Another character that is very giddy is Benedick. By the end of the play, his perspective of life has changed drastically, from being a witty sardonic free man who didn’t believe in marriage, he falls in love and becomes probably the most respected of the main characters. He starts off by mocking others; especially Beatrice, and they share many sarcastic remarks and sour conversations. Their relationship is one of scornful distain, but develops into one of love. Benedick shows countless times that he disapproves of marriage. When Claudio first confesses his love for Hero to him, he chastises him and is sure he will “never see a bachelor of three score again” and names his infatuated friend, Monsieur Love. He is also sure he will never marry, for “till all graces be in one woman” he will not have merely one woman. This changes when Claudio, Leonato and Don Pedro hatch a plan to bring Benedick and Beatrice together. They dupe Benedick into believing Beatrice has “enraged affection” and a love “past the infinite of thought” for Benedick. Benedick transforms infront of the audience after he overhears them speaking of Beatrice’s unspoken feelings for him.
He is bold over by the idea that Beatrice feels this way, and immediately decides to “requite” her love and tells himself that he must not “seem proud” and mock her loving. Beatrice is similarly tricked into loving Benedick, as Ursula and Hero provoke her pride by saying “she is too distainful” and “a haggard of the rock” and would not know how to return Benedick’s doting love for her. This whole scene is concentrated on the theme of change and deceit, and is the starting point of Benedick and Beatrice’s relationship. This is probably the biggest change in the play, and only at the end do they publicly announce their love for one another. Benedick is so devoted to Beatrice that he disassociates himself from his friends Claudio and Don Pedro, and challenges Claudio, at Beatrice’s bidding. Benedick’s honest desire to restore Hero’s honour and right the wrongs that have been done, raises his status dramatically. He is no longer the cynical joker, but a serious gentleman, wishing to restore a maiden’s besmirched honour. He chose his love for a woman over friendship, something that would never have happened in the beginning of the play. The fact that Benedick is the one at the end of the play to comment on the uncertainty and instability of life shows how much he has changed and learnt through the course of the play.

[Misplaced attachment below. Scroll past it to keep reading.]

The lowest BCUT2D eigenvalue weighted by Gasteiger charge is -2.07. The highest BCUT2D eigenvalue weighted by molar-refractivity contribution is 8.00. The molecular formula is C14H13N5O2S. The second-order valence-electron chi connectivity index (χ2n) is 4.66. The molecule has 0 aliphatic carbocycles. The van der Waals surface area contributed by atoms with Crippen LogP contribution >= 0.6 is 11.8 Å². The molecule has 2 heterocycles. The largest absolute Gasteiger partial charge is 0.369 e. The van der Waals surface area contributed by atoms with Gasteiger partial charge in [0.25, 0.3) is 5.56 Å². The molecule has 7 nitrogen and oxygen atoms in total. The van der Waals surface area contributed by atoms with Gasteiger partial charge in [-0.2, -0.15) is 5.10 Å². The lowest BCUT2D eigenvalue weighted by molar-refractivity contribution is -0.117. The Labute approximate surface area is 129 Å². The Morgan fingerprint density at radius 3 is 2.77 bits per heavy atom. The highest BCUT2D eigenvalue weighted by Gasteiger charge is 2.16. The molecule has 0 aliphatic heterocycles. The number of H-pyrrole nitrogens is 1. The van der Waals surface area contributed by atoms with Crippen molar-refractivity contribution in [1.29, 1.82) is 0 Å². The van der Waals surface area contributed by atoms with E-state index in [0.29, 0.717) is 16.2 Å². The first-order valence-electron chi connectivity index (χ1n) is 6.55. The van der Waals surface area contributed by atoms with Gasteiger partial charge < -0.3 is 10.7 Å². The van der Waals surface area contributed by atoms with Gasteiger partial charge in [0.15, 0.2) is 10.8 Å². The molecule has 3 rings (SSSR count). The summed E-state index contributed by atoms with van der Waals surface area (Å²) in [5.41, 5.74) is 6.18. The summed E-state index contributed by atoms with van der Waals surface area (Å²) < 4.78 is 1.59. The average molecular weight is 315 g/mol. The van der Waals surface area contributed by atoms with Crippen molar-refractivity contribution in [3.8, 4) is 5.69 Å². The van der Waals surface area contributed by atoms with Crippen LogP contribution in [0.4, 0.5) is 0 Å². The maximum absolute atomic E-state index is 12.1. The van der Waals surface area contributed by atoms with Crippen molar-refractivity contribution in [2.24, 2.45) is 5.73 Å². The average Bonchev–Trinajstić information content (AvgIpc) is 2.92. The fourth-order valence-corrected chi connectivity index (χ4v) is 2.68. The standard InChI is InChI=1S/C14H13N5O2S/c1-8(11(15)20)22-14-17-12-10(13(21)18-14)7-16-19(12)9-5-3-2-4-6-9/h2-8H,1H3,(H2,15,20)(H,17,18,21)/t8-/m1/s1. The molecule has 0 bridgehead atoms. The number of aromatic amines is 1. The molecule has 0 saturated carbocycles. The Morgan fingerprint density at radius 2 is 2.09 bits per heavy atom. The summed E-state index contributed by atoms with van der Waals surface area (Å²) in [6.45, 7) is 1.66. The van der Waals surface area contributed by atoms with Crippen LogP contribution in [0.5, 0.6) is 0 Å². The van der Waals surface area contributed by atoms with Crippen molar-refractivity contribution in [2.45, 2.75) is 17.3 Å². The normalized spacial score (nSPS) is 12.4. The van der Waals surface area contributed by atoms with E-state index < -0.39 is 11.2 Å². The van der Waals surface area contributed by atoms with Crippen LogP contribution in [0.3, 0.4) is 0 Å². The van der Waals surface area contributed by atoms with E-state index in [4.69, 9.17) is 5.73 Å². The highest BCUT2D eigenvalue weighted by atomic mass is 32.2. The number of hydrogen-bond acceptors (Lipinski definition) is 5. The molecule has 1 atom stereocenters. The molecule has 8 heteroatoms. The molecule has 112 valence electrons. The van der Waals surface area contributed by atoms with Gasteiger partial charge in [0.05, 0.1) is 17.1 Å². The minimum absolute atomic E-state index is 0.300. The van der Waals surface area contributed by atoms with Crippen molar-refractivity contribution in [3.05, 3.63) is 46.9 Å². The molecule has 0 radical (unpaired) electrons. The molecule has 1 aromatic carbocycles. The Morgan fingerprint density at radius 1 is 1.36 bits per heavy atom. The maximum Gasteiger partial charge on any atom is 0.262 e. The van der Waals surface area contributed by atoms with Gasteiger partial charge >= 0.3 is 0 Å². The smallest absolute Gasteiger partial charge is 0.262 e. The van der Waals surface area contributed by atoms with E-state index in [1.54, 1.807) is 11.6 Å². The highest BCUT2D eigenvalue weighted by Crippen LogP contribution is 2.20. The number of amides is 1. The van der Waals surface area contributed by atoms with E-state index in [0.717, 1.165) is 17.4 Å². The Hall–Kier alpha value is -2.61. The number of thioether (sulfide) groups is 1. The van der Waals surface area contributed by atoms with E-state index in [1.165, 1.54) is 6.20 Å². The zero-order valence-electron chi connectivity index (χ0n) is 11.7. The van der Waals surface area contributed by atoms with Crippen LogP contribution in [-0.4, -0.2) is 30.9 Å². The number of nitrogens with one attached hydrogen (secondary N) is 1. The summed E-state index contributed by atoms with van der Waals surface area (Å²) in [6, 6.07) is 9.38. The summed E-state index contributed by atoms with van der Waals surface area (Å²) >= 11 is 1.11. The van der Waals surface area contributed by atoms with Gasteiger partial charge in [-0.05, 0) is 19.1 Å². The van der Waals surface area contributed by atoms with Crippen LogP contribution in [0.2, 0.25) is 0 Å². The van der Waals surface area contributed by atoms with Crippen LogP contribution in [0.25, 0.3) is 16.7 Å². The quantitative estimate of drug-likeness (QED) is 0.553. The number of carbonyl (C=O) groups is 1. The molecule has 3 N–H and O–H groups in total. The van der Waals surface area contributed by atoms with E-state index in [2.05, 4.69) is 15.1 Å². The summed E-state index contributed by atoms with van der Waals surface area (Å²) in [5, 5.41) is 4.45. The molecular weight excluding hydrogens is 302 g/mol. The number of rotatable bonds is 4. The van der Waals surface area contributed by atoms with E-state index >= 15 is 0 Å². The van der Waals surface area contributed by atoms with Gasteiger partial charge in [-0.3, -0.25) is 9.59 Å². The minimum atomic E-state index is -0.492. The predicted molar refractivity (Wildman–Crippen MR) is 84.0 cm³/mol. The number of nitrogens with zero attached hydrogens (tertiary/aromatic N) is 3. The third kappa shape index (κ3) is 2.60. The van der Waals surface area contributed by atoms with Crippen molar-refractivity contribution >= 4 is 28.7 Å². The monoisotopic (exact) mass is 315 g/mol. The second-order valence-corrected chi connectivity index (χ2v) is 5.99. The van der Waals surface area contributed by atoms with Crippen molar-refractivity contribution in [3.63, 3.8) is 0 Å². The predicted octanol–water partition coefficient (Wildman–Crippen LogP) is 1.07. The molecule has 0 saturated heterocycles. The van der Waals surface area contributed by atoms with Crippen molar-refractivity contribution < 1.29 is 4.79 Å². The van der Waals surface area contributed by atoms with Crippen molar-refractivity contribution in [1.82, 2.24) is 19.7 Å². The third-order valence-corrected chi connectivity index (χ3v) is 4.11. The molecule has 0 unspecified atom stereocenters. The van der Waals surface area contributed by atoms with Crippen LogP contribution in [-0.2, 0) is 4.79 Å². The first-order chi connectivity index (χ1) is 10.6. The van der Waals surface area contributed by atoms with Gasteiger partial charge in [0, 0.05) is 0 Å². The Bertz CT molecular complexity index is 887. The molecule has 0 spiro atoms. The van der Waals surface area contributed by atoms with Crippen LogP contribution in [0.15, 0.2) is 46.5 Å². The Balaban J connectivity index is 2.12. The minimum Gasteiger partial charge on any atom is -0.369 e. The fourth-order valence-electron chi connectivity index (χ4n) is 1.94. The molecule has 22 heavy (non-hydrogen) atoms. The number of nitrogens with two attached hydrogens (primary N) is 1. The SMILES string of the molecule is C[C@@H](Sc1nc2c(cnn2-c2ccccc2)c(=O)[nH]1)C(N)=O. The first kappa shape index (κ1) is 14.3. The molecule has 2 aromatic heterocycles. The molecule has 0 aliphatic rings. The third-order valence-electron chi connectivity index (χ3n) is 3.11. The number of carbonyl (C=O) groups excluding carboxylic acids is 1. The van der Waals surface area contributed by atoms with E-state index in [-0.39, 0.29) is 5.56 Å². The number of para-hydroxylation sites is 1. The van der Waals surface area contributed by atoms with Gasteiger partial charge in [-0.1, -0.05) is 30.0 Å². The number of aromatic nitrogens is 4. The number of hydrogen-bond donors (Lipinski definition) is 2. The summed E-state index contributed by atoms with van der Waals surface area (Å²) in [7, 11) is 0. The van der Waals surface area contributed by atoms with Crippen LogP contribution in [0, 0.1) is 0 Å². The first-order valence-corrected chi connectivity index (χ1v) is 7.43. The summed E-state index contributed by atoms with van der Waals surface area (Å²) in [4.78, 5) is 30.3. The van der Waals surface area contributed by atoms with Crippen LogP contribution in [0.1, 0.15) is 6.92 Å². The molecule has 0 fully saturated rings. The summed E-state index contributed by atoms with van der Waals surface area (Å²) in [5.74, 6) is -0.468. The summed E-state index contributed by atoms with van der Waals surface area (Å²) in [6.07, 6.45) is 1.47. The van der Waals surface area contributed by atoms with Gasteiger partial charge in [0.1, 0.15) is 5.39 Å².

There are characters, which contradict what Benedick says at the end of the play, such as Hero.. She is constant; not uncertain or unbalanced, even when she is accused of infidelity. She stays composed even when hurt, and is innocent and pure. She does not seek revenge on Don John and she forgives her father and Claudio with no complaint. Her character could be seen as weak, as she has no independence and follows the bidding of the other characters.
Another constant character is Don John. He is continually devious and unpleasant, and shows no remorse for his actions. He is also responsible for most of the events that cause change and disruption, and stays composed in his dishonesty.
Beatrice is both stable and giddy. With Hero, she is always composed and serene, yet with Benedick she is confusing and irrational in her ways. She can be mocking and carefree, but when Hero is shamed she stands by her.
I believe Benedick’s assessment to be a good one; for the play and in life. For people are often unsteady and uncertain. This comment is very broad and can be interpreted in many ways, but it can be voiced at the end of the play to end in a light-hearted manner. For the events portrayed are imitations on life itself, and we can only laugh when they are over.